The M10’s most obvious modern convenience feature is the nice, big touchscreen display it sports upfront. It shows the album cover, artist, track and volume. Basic controls and menu are also accessible. These days I find a good display to be just about mandatory. I enjoy looking over and seeing at a glance what’s playing and appreciating the cover art. 


    After the initial setup, no guide or manual is necessary. The BluOS app worked seamlessly. The M10 updates BluOS automatically. Easy peasy. Again, it’s beside the point here, but if you need to know more about BluOS, I refer you to Mr. Connaker’s master’s thesis (link).


    The M10 is steadfastly consistent and presents music with great verve. Nothing I listened to sounded unpleasant or particularly poor. It extracts the most important qualities within each track and provides a well balanced and musically nourishing meal. Whatever may be left out doesn’t significantly impair your ability to enjoy the music. That is, until you start listening more critically and attentively and notice what you’re missing.   


    If all songs get similar treatment from the M10, then perhaps it’s not uncovering enough detail to expose the differences between them? My feeling is that while not ruthlessly revealing, the M10 is still discriminating. It’s able to recognize that not all tracks are created equal, so it draws better sound from better quality tracks, just as it should. At one point I noticed I was easily able to determine which version of The Cars eponymous album I preferred. RIP Ric Ocasek






    It’s also reasonable to wonder if this one-size-fits-all sound signature might indicate that the M10 paints everything with the same brush. I found the answer is both yes and no. While the M10 does allow for nuance and feel, at the same time, it seems hampered by a limited palette of colors and textures.


    In the very early going, I felt I had a good handle on the M10’s sound. Half-jokingly, I told myself I wouldn’t need to listen any more in order to write about it. To my surprise, that ultimately proved true. When it came down to focusing on individual tracks, my notes were essentially the same on everything I tried. The M10 delivers about 88% of what I like to hear in every aspect on the audiophile checklist. But, it’s missing the last ten percent or so that brings music to life — the difference between simple fun and captivating. 


    M10-Front-Square-with-Tone-Controls-Screen.jpgSoundstage is the one attribute that didn’t rate quite as well as the others. I don’t normally listen for it consciously. But, when I did, it was kept noticeably confined between the speakers. Various songs had a smidge more height or depth, but I couldn’t get the sound field to budge on the horizontal plane. It makes the overall presentation feel a bit false and constricted. If soundstage is your thing, you might check elsewhere. Or, perhaps match the M10 with speakers that project the type of soundstage you prefer. Since I’m normally impressed by the DeVores’ sense of scale, I would have to identify the M10 as the soundstage bandit in my case.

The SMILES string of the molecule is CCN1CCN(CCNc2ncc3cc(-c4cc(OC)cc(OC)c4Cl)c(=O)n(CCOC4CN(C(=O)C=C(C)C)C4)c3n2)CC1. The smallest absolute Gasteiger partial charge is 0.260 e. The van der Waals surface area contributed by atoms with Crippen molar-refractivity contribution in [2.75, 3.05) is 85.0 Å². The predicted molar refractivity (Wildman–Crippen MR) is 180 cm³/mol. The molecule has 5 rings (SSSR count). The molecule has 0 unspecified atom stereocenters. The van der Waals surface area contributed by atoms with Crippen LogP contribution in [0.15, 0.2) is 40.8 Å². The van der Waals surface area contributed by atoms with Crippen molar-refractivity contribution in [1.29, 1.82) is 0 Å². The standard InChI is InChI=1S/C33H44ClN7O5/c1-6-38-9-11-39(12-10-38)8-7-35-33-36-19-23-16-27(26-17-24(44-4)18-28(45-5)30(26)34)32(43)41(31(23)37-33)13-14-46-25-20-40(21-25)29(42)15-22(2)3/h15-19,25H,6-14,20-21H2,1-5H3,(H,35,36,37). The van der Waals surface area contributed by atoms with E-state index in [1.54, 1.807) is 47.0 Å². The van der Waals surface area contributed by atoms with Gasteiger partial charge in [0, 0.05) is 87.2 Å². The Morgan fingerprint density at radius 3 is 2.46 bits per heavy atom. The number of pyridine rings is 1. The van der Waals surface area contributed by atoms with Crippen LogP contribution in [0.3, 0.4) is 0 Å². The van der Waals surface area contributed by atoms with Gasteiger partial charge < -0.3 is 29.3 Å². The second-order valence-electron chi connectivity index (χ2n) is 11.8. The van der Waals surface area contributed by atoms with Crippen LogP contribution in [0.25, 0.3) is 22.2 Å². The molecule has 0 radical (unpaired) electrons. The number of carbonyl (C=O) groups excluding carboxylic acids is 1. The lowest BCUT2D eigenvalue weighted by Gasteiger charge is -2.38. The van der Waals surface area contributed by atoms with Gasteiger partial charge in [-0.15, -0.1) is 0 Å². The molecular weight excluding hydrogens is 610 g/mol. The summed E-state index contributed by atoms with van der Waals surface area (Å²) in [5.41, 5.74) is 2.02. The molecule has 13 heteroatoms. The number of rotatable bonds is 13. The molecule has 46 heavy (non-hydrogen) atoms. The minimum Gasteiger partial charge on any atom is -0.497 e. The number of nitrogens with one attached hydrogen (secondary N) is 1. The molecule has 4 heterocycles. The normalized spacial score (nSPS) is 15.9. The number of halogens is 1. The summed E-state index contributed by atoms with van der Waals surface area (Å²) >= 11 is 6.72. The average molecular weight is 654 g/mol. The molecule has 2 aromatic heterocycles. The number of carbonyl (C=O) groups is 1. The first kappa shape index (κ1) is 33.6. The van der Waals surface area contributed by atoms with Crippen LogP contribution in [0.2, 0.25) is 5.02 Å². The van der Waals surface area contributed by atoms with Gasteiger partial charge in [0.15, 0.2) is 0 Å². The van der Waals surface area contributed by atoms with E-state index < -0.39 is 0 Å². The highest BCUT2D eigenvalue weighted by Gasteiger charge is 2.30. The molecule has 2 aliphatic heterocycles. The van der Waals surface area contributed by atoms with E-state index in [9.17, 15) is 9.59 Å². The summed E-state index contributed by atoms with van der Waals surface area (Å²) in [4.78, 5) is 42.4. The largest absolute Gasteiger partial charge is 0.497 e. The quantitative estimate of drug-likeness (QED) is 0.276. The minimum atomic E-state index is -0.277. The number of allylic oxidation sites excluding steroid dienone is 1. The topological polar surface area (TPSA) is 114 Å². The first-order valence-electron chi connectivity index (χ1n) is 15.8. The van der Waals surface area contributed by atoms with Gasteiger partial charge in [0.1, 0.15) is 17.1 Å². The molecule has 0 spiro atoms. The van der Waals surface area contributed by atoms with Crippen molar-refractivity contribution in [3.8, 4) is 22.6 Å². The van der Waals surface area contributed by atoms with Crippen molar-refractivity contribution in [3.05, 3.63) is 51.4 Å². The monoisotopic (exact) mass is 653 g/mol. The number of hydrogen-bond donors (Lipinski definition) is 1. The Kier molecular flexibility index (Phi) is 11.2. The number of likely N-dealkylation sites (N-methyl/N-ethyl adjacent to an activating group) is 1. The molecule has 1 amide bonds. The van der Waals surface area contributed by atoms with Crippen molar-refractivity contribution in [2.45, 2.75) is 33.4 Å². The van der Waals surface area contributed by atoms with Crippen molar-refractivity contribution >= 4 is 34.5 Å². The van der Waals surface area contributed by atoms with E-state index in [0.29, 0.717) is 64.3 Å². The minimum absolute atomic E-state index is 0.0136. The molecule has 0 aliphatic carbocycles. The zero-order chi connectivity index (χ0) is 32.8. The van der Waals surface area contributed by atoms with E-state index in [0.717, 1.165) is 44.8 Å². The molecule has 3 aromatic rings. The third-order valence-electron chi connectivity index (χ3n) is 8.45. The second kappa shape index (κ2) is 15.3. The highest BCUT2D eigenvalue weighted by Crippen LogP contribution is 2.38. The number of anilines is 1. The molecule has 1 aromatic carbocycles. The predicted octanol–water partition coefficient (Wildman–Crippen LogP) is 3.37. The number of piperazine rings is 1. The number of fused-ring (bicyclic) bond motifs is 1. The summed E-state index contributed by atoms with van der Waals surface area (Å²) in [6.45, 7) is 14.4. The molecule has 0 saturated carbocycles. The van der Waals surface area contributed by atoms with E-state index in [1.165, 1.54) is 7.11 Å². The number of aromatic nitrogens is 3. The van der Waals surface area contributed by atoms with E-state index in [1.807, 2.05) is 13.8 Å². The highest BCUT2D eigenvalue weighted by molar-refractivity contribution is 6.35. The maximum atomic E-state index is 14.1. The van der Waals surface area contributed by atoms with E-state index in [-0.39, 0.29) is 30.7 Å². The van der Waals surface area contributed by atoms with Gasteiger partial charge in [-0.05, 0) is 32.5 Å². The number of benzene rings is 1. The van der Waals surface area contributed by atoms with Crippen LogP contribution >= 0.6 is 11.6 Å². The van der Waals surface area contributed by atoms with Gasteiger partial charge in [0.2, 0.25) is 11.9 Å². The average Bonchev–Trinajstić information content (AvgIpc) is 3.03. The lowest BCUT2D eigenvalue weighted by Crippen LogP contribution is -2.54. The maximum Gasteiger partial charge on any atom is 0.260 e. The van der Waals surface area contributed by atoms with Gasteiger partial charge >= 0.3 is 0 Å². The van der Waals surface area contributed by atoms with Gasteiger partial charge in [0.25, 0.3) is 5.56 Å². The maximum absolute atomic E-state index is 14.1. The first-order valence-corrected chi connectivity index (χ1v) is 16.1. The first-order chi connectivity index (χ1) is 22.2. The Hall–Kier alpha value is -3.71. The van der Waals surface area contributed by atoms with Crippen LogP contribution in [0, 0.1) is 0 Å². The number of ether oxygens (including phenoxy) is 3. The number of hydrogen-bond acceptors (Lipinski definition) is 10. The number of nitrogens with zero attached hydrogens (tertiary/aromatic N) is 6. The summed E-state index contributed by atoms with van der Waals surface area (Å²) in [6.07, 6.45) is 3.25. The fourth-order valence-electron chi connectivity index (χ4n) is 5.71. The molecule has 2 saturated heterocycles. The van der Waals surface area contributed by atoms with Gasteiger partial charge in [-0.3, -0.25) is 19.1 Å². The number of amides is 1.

The amp may very well be the weak link. The M10’s strengths and shortcomings are reminiscent of the Mytek - Brooklyn AMP (link). Both amps happen to be Class D. In a review of the M10 found elsewhere online, the writer went to great lengths to defend Class D amplification in both the M10 and in general. But then, he ended up trying solid state and tube amps with the M10 anyway. He noted definite improvements with both amps and even went so far as to suggest using a different amp would represent a worthy upgrade. My listening suggested that’s a distinct possibility. However, adding an external amp negates the all-in-one simplicity that makes the M10 what it is. 


    Is the speaker dominant system building strategy optimal here? Would more and more expensive speakers be performing up to their capabilities when connected to the NAD? I only listened to the M10 with the DeVores, so I can’t answer definitively. However, based on what I heard, the speakers easily outpaced the M10. I would regularly find myself thinking the DeVores are capable of more than what was being asked of them by the NAD. On the flip side, I wouldn’t see the point of adding something like cheap computer speakers to such a fine sounding component. 


    I can’t honestly apply the review cliche “I could happily live with it.” The sound quality is just too compromised for these ears. And, like many people here at A/S, I don’t mind a bit of work in research, setup and operation in order to reap sonic benefits. Hence, the trade off of fidelity for convenience doesn’t work for me. If sound is your top priority, you can find better alternatives.